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Parataxe Symposium IV, The poem is never written in one language. The monolingual poem speaks more than one language. The multilingual poem speaks as language.
The poem, writing between languages, talks about head and shoulders is riding for a fail. This wriding is its catch, its charge. Error in typing finger, faltering, Shifting the dominant expression. This poems is this, your cargo schmargo.
II This keynote is a window into the Translabor. The Translabor is my own private workshop, a thinking-together of translation, poetry and multilingualism as a translational or translantic poetic practice.
The forms of articulation that interest me are continuously evolving, inherently unstable or in flux.
The ABC of the Translabor reads: Forms of ankomming, becoming, and curiousness. The name Translabor reflects the German laboratory, the English work, as well as the trans of translation, but also the trans of transgressing something that otherwise remains separate, such as languages, or discourses, forms of academic, essayistic, poetic writing.
In addition, Labor from Latin labare: A tremor between the territory of national languages. And finally the English labor of birth, of bringing into the world a multiplicity, more-than-one, never-one, the borrowing or burrowing jumble of languages within language.
The first observation is: A multilingual poem is not necessarily a translingual poem. A translingual poem is not necessarily a multilingual poem. A multilanguage poem can be monolingual in its thinking. A monolanguage poem can be multilingual in its thinking.
III We live in a world, and we live in a city, where people often do not speak where they come from, or cannot speak where they arrive. A world where dislocated pasts and diasporic futures are becoming fundamental human experiences.
More and more people are multilingual. But also monolingual are increasingly navigating heterogeneous linguistic zones and learning to react to them in their language. Unfortunately this development is also flanked, perhaps even threatened, by a mode of thinking anchored in the roots of political chauvinism co-opting national philologies, a mode of thinking based on domination and exclusion.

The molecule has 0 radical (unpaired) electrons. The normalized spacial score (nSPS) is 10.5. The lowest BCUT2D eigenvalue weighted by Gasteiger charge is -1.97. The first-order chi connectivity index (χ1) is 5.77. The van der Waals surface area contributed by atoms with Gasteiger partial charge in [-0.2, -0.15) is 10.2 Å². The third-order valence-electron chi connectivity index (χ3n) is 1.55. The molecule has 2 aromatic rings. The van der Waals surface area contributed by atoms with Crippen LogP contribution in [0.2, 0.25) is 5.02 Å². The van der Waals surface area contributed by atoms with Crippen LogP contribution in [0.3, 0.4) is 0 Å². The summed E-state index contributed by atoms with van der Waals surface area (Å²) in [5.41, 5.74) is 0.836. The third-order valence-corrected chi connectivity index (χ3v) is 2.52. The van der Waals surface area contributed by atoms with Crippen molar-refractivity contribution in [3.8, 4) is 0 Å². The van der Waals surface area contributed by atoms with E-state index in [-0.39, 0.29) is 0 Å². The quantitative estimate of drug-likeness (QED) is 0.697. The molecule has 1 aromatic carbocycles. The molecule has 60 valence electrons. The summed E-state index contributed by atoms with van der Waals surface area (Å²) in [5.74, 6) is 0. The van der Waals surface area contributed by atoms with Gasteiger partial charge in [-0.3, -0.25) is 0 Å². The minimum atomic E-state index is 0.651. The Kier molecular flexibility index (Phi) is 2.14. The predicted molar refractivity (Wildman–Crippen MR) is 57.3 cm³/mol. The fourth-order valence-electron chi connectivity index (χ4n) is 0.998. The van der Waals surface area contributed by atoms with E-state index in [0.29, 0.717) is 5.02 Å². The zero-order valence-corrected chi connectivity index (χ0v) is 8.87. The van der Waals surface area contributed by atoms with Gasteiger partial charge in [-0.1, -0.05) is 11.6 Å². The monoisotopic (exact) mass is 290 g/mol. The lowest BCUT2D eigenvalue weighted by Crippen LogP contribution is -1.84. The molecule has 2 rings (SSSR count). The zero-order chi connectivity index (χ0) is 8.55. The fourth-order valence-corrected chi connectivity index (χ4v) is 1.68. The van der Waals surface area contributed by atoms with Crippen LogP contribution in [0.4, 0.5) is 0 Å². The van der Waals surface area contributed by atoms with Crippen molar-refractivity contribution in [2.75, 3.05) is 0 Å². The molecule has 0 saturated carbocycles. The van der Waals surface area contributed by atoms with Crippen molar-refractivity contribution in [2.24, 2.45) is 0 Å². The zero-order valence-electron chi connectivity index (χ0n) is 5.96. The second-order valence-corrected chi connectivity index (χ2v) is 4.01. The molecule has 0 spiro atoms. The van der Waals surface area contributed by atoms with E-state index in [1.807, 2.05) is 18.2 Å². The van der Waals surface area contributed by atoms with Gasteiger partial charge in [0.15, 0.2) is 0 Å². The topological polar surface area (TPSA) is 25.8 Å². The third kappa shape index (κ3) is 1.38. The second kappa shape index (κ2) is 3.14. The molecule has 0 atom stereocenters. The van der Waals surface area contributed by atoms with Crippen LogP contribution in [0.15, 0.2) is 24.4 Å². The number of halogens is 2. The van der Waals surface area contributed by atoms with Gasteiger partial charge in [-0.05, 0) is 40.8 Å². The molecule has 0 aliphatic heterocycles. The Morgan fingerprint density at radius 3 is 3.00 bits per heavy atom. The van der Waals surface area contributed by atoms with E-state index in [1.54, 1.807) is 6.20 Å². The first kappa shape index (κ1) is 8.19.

The fact that more and more politicians of all parties publicly promote such linguistic thinking is alarming.Book Description: The works of translingual writers-those who write in a language other than their native tongue-present a rich field for study, but literary translingualism remains under .
Yet a rich body of translingual literature -- by authors who write in more than one language or in a language other than their primary one -- exists. The Translingual Imagination is a pioneering study of the phenomenon, which is as ancient as the use of Arabic, Latin, /5(3).
Research Areas. Transnational literacy, digital literacy, translingual pedagogy, multimodal composition. Profile. I am an assistant professor at the Department of Writing, Rhetoric, and American Culture.
As a Translingual community we have come to learn that writing is a means of expression that can lead to communal change. Over the course of two semesters, we have worked beyond our differences and bonded through common experiences to create Sin Limites, an anthology of student writing.
This is a book for our times. Recent scholarship has sought to develop a descriptive terminology to analyse what appear to be increasingly linguistically diverse Western societies, as people from a greater number of territories become mobile and move to new places, and readily available online communication provides access to a greater range of linguistic resources.
Rhetoric and Composition, Translingual and Transcultural Literacies, Second and/or Foreign Language Writing. Research Interests.
Translingual and transcultural literacy education, language politics and policy in multilingual educational settings, politics of composition research across linguistic and national borders, World Englishes/English as a Lingua Franca, theory and practice of translation.